Security has become pervasive in the contemporary People's Republic of China. Its logics, technologies and practices shape Chinese politics as they do Chinese society. And with the PRC's growing global reach, moreover, its implications are felt beyond China's national borders.

The research consortium Security in China breaks new ground both in the study of Chinese security politics and in critical security studies by bringing together an international group of experts to study the workings and politics of security in different loci of the contemporary PRC. The consortium is a collaboration between the University of Turku and Tampere University and it is funded by the Academy of Finland for the years 20192023.

(The word cloud was generated from the Chinese government's white paper "China's National Defense in the New Era" (2019).)


Academy of Finland logo      Tampere University logo




The Security in China research consortium studies the workings of security in the People's Republic of China. The issue is timely yet understudied, as much of the academic study of Chinese security politics focuses on military and national security, whilst studies on non-traditional security have avoided China. Moreover, the secretive security machinery of the People's Republic has not alleviated the problem.

Security in China seeks to discern Chinese visions of the political from how it speaks about security, how it tries to turn this speech into reality with the aid of technology, and how it practices security. The consortium's main foci are thus concepts, technologies and practices of security and the socio-political consequences they entail. The overarching problem for the project is: What is the difference between security in Chinese high politics and its everyday implementation? The main problem is then pursued through four core questions:

  1. How has the concept of security been adopted and how has it evolved in China?
  2. How do Chinese security actors and practitioners produce security through their speech, technologies and everyday practices?
  3. Do Chinese understandings, techniques and practices of security, and the vision of the political they entail differ from those prevalent in liberal political orders?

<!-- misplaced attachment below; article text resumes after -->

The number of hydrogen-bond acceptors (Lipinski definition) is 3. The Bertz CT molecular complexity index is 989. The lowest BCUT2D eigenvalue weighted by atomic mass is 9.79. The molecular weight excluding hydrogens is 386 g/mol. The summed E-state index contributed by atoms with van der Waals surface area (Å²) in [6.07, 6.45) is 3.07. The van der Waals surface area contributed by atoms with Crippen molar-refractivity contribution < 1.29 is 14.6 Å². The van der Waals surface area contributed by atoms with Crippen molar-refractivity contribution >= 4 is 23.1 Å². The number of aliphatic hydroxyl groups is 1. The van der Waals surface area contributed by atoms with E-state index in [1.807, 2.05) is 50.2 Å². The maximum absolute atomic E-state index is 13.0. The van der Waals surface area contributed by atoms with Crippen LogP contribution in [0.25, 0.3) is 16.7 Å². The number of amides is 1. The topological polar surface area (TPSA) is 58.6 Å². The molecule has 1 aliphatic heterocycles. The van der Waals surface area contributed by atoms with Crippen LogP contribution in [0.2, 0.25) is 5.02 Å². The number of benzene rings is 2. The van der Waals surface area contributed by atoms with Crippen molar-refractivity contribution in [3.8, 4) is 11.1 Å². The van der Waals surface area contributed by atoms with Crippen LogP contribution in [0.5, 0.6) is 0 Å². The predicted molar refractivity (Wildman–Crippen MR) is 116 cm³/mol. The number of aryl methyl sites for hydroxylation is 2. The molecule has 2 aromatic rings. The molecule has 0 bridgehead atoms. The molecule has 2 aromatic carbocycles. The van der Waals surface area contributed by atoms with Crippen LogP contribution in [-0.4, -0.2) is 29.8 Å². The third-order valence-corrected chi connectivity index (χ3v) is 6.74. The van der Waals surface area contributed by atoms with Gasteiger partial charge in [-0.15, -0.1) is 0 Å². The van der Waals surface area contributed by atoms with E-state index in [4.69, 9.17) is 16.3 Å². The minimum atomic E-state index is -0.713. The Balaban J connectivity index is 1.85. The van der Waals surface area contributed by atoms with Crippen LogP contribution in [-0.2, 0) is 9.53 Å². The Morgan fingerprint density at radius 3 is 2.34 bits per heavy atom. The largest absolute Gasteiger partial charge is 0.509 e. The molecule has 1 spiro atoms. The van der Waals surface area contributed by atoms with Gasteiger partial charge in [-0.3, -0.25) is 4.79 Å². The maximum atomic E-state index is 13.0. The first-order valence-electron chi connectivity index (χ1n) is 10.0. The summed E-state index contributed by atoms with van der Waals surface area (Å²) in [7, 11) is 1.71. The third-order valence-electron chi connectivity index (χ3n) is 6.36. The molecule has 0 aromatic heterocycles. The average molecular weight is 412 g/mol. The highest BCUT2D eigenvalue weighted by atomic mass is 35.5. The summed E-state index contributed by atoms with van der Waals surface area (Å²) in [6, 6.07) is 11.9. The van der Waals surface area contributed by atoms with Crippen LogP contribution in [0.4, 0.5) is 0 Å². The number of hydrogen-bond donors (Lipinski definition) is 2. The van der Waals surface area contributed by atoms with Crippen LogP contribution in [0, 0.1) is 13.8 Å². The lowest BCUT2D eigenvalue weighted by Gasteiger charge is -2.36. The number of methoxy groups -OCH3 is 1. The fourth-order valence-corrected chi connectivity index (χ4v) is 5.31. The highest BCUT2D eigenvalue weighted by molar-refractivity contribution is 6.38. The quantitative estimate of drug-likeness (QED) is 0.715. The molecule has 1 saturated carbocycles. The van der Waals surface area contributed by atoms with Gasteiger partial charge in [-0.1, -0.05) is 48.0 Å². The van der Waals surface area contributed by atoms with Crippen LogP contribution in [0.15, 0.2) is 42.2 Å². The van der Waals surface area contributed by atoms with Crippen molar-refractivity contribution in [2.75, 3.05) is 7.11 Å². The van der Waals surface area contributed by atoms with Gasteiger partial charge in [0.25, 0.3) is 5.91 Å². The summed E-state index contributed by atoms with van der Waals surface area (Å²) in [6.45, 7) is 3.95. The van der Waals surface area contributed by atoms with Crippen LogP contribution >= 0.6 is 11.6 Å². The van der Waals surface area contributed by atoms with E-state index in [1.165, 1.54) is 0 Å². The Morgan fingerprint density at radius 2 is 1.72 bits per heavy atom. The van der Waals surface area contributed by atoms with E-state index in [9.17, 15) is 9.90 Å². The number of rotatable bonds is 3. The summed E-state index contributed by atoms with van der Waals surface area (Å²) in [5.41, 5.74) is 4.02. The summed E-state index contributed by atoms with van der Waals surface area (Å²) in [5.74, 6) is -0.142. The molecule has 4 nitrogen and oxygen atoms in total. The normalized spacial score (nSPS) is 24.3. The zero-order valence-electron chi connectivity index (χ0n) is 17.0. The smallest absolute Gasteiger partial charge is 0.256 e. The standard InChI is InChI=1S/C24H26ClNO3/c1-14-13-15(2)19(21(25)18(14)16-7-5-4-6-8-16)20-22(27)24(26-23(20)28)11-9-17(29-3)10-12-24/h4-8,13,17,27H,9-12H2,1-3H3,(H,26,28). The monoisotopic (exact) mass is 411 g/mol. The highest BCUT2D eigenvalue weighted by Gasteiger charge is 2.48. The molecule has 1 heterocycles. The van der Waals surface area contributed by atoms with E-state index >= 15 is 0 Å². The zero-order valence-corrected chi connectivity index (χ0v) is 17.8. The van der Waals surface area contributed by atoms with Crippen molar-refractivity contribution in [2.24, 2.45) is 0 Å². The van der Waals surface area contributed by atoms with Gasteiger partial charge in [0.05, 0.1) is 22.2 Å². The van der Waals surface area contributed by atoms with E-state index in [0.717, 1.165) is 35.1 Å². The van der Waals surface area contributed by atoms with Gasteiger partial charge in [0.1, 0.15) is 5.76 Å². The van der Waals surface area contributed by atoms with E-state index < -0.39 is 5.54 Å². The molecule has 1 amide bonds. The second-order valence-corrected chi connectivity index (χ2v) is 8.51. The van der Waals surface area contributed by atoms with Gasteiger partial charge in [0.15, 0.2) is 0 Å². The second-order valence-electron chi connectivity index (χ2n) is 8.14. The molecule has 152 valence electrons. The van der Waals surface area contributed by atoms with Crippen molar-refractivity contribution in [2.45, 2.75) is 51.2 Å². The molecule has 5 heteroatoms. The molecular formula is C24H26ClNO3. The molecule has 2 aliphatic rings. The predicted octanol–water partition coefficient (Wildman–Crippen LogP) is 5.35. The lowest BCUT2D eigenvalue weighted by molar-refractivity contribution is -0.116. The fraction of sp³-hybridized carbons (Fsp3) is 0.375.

4. How should Chinese security understood in this way be taken into account when dealing with China?

These core questions are used to guide the study of the conceptual history of national security in China; investigation of the security logics of online censorship and propagation; and a sociology of Chinese security experts through case studies on control of internal migration, and climate and energy security. Together the lines of inquiry yield knowledge on the politics of non-traditional security in China.

The consortium is led by Professor Juha A. Vuori (Tampere University) and Professor Lauri Paltemaa (CEAS). The project personnel and external collaborators consist of international group of experts at different stages of academic career.

The consortium enjoys the Academy of Finland funding for early career researchers (decision # 323702) for the duration of academic years 2019-2023.


Paltemaa, L., Vuori, J. A., Mattlin, M., & Katajisto, J. (2020). Meta-information censorship and the creation of the Chinanet Bubble. Information, Communication & Society, 1–17.


Related publications

Vuori, J. A., & Paltemaa, L. (2019). Chinese Internet Control over Social Media Discourse. In C. Shei (Ed.), The Routledge Handbook of Chinese Discourse Analysis, 391–403. London: Routledge.

Vuori, J. A. (2018). Let’s just say we’d like to avoid any great power entanglements: desecuritization in post-Mao Chinese foreign policy towards major powers. Global Discourse, 8(1), 118-136.

Vuori, J. A. (2015). Contesting and Resisting Security in Post-Mao China. In T. Balzacq (Ed.), Contesting Security: Strategies and Logics. London: Routledge.

Paltemaa, L. & Vuori, J. A. (2015). The Lexicon of Fear: Chinese Internet Control Practice in Sina Weibo Microblog Censorhip. Surveillance & Society, 13(3), 400-421.

Vuori, J. A. (2014). Critical Security and Chinese Politics: The Anti-Falungong Campaign. London: Routledge.

Vuori, J. A. (2011). Three Takes on the Counter-Revolutionary: Studying Asymmetrical Political Concepts in the People’s Republic of China. In K. Junge & K. Postoutenko (Eds.), Asymmetrical Concepts After Reinhart Koselleck: Historical Semantics and Beyond, 115–140. Bielefeld: transcript-Verlag.

Vuori, J. A. (2011). Religion bites: Falungong, securitization/ desecuritization in the People’s Republic of China. In T. Balzacq (Ed.), Securitization Theory: How Security Problems Emerge and Dissolve, 186–211. London: Routledge.

Paltemaa, L., & Vuori, J. A. (2009). Regime Transition and the Chinese Politics of Technology - From Mass science to the Controlled Internet. Asian Journal of Political Science, 17(1), 1-23.

Paltemaa, L. (2008). These Bytes Can Bite - Chinese Politics of Technology and the Controlled Internet. In J. Rinne & T. Häyhtiö (Eds.), Net working/Networking – Politics on the Internet, 189-204. Tampere: Tampere University Press.


News & Events

New publication!

The first publication of the project "Meta-information censorship and the creation of the Chinanet Bubble" has just been published by the Information, Communication & Society journal.